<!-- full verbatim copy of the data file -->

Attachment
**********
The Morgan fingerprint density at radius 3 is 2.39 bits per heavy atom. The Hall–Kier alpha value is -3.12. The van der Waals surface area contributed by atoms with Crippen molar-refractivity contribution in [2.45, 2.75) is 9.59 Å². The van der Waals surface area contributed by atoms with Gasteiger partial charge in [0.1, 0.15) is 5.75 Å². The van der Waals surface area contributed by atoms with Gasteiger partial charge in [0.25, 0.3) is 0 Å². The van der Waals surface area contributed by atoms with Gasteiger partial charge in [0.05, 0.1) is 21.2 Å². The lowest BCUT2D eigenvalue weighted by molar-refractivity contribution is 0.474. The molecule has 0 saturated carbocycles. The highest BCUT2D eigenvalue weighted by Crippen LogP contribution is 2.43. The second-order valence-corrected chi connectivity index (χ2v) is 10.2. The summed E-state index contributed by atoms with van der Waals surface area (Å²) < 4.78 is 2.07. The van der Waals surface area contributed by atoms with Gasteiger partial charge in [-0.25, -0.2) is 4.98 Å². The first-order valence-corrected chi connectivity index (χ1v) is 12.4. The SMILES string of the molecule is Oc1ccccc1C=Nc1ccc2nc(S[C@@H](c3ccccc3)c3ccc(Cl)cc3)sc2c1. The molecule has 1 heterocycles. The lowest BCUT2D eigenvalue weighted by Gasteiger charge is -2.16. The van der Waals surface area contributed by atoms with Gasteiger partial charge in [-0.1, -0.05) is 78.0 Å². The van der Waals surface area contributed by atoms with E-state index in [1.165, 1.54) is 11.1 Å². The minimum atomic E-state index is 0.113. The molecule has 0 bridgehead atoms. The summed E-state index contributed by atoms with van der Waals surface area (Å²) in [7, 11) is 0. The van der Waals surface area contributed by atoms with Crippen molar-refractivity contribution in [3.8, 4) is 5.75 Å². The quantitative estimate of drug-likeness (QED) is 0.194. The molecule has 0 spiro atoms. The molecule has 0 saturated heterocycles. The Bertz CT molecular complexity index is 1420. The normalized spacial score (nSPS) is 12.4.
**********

The Morgan fingerprint density at radius 3 is 2.39 bits per heavy atom. The Hall–Kier alpha value is -3.12. The van der Waals surface area contributed by atoms with Crippen molar-refractivity contribution in [2.45, 2.75) is 9.59 Å². The van der Waals surface area contributed by atoms with Gasteiger partial charge in [0.1, 0.15) is 5.75 Å². The van der Waals surface area contributed by atoms with Gasteiger partial charge in [0.25, 0.3) is 0 Å². The van der Waals surface area contributed by atoms with Gasteiger partial charge in [0.05, 0.1) is 21.2 Å². The lowest BCUT2D eigenvalue weighted by molar-refractivity contribution is 0.474. The molecule has 0 saturated carbocycles. The highest BCUT2D eigenvalue weighted by Crippen LogP contribution is 2.43. The second-order valence-corrected chi connectivity index (χ2v) is 10.2. The summed E-state index contributed by atoms with van der Waals surface area (Å²) < 4.78 is 2.07. The van der Waals surface area contributed by atoms with Gasteiger partial charge in [-0.25, -0.2) is 4.98 Å². The first-order valence-corrected chi connectivity index (χ1v) is 12.4. The SMILES string of the molecule is Oc1ccccc1C=Nc1ccc2nc(S[C@@H](c3ccccc3)c3ccc(Cl)cc3)sc2c1. The molecule has 1 heterocycles. The lowest BCUT2D eigenvalue weighted by Gasteiger charge is -2.16. The van der Waals surface area contributed by atoms with Gasteiger partial charge in [-0.1, -0.05) is 78.0 Å². The van der Waals surface area contributed by atoms with E-state index in [1.165, 1.54) is 11.1 Å². The minimum atomic E-state index is 0.113. The molecule has 0 bridgehead atoms. The summed E-state index contributed by atoms with van der Waals surface area (Å²) in [7, 11) is 0. The van der Waals surface area contributed by atoms with Crippen molar-refractivity contribution in [3.8, 4) is 5.75 Å². The quantitative estimate of drug-likeness (QED) is 0.194. The molecule has 0 spiro atoms. The molecule has 0 saturated heterocycles. The Bertz CT molecular complexity index is 1420. The normalized spacial score (nSPS) is 12.4.